At The Trend Curve we continually track the emergence of different materials along with our focus on trends in home furnishings. The more one can learn about possibilities for innovation and invention by creating with new materials, the more likely it is that finished-goods trends can be anticipated.
One materials trend that has been written up in scientific journals for some time—and for which two physicists received the Nobel Prize in 2010 for their ground-breaking experiments—is graphene. This one-atom-thick, carbon-based lattice is pretty small: 3 million sheets of it would only be 3 millimeters thick!
There are two properties of this material that are making manufacturers, designers and visionaries sit up and take notice though: Graphene has a breaking strength that is 200 times greater than steel and its electronic properties mean that it holds the promise of revolutionizing the manufacturing of electronics, computers, solar cells and anything that could potentially take advantage of these (and many other) sorts of properties.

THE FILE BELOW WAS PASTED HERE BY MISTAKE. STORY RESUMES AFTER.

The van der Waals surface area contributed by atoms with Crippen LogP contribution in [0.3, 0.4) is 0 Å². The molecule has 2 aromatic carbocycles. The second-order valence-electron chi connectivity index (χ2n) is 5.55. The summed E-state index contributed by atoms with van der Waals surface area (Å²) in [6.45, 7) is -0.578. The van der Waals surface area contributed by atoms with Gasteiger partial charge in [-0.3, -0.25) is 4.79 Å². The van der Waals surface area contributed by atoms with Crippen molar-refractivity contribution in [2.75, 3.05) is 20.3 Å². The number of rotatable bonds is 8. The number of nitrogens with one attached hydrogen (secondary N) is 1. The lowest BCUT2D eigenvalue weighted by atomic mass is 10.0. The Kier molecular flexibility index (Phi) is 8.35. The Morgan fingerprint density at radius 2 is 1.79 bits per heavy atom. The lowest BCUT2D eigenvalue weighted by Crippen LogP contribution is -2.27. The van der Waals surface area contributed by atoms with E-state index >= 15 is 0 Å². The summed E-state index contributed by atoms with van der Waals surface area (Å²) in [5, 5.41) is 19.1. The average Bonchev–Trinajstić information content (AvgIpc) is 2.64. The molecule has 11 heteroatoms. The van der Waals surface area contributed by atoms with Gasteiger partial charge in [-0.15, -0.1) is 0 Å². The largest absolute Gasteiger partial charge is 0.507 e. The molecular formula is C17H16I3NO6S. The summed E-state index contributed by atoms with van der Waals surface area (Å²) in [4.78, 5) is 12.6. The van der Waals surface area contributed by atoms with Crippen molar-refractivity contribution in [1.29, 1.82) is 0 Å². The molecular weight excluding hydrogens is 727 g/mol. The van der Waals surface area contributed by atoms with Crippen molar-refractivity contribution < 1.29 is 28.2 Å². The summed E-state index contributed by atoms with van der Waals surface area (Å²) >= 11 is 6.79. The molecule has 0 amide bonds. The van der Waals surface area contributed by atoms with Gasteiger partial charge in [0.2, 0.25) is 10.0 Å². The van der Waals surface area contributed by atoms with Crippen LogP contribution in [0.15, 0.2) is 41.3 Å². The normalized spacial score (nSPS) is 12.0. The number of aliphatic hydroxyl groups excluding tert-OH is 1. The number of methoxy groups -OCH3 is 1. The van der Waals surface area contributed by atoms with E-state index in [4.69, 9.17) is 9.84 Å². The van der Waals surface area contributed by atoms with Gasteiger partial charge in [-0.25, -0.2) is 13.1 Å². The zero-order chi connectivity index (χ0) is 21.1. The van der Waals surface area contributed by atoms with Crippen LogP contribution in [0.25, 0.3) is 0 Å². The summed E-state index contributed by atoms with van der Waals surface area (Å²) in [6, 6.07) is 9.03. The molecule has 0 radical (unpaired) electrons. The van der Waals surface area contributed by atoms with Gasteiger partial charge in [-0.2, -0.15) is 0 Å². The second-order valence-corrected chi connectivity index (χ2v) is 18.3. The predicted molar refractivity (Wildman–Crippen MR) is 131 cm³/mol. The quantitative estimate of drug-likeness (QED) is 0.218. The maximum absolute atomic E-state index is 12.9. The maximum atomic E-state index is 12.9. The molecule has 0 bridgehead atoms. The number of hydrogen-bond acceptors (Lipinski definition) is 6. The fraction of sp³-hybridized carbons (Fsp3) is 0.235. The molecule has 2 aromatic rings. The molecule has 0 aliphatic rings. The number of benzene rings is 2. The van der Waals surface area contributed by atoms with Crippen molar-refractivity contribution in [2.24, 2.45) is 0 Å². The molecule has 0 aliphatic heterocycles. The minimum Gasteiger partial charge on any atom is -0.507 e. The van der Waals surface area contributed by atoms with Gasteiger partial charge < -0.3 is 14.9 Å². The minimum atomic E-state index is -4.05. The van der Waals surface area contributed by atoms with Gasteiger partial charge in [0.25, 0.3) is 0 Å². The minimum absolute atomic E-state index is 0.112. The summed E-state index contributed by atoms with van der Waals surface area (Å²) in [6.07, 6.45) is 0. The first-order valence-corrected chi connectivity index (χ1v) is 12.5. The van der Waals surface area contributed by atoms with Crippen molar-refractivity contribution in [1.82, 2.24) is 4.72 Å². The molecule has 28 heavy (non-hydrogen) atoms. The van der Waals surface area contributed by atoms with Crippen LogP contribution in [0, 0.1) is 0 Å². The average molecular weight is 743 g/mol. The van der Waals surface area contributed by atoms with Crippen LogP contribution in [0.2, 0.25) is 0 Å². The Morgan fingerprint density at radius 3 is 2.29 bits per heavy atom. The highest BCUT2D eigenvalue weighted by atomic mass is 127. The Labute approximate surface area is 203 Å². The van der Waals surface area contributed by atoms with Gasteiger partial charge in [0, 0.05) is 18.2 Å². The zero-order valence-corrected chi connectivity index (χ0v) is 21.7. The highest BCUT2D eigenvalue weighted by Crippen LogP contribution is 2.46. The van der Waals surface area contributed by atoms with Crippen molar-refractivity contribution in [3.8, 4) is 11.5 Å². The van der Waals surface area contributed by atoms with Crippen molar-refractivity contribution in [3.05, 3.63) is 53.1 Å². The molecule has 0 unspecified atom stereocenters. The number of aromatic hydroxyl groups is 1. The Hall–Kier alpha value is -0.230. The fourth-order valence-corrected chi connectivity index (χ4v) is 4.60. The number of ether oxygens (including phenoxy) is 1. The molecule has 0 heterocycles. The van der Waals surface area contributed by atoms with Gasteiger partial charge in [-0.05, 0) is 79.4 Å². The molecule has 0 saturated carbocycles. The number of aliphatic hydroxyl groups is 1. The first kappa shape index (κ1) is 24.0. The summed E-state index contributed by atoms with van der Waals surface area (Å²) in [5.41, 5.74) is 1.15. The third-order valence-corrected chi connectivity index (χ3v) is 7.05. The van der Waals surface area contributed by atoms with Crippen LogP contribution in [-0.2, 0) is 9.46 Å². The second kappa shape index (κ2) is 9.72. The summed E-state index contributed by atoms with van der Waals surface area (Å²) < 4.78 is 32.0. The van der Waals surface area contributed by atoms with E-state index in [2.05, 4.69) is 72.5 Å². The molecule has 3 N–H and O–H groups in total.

The problem right now is we haven’t seen a breakthrough invention utilizing graphene. But one of the Nobel Prize in Physics winners, Dr Andre Geim, had this to say about what many are touting as a “miracle material”: “Graphene does not just have one application. It is not even one material. It is a huge range of materials. A good comparison would be to how plastics are used.”
We’ve read discussions about possible applications for home furnishings such as: wallpaper with embedded LEDs; lamps with their entire structure able to be lit; fabrics that conduct signal for pillows that also function as speakers; wall-sized displays (for photos, video, etc.); wall-board which would be plugged in so walls could “change color” by rotating a dial; and more.
Like any material not yet leveraged for a specific application, it is challenging to figure out if any of those sorts of applications are even possible, and which ones are a fool’s errand. That said, the mainstream media is beginning to write excitedly about the potential for graphene and it would be worth your time and attention to understand and learn more about it. We are.